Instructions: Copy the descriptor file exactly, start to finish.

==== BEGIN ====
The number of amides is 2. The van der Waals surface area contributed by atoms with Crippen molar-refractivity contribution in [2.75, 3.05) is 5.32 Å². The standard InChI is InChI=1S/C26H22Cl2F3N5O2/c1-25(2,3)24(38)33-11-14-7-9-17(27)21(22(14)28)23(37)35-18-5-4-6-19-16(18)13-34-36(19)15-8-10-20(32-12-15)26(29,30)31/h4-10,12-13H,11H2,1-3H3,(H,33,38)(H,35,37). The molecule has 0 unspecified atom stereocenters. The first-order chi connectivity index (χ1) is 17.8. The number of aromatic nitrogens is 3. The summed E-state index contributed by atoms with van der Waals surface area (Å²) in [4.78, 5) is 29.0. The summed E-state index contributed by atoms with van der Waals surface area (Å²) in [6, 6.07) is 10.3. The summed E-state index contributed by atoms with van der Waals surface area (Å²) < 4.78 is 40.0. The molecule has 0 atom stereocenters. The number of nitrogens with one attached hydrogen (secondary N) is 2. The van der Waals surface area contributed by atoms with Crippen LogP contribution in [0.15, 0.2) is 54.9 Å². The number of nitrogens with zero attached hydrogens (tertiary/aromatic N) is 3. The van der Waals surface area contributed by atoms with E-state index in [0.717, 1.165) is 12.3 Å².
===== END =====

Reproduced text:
The number of amides is 2. The van der Waals surface area contributed by atoms with Crippen molar-refractivity contribution in [2.75, 3.05) is 5.32 Å². The standard InChI is InChI=1S/C26H22Cl2F3N5O2/c1-25(2,3)24(38)33-11-14-7-9-17(27)21(22(14)28)23(37)35-18-5-4-6-19-16(18)13-34-36(19)15-8-10-20(32-12-15)26(29,30)31/h4-10,12-13H,11H2,1-3H3,(H,33,38)(H,35,37). The molecule has 0 unspecified atom stereocenters. The first-order chi connectivity index (χ1) is 17.8. The number of aromatic nitrogens is 3. The summed E-state index contributed by atoms with van der Waals surface area (Å²) in [4.78, 5) is 29.0. The summed E-state index contributed by atoms with van der Waals surface area (Å²) in [6, 6.07) is 10.3. The summed E-state index contributed by atoms with van der Waals surface area (Å²) < 4.78 is 40.0. The molecule has 0 atom stereocenters. The number of nitrogens with one attached hydrogen (secondary N) is 2. The van der Waals surface area contributed by atoms with Crippen LogP contribution in [0.15, 0.2) is 54.9 Å². The number of nitrogens with zero attached hydrogens (tertiary/aromatic N) is 3. The van der Waals surface area contributed by atoms with E-state index in [0.717, 1.165) is 12.3 Å².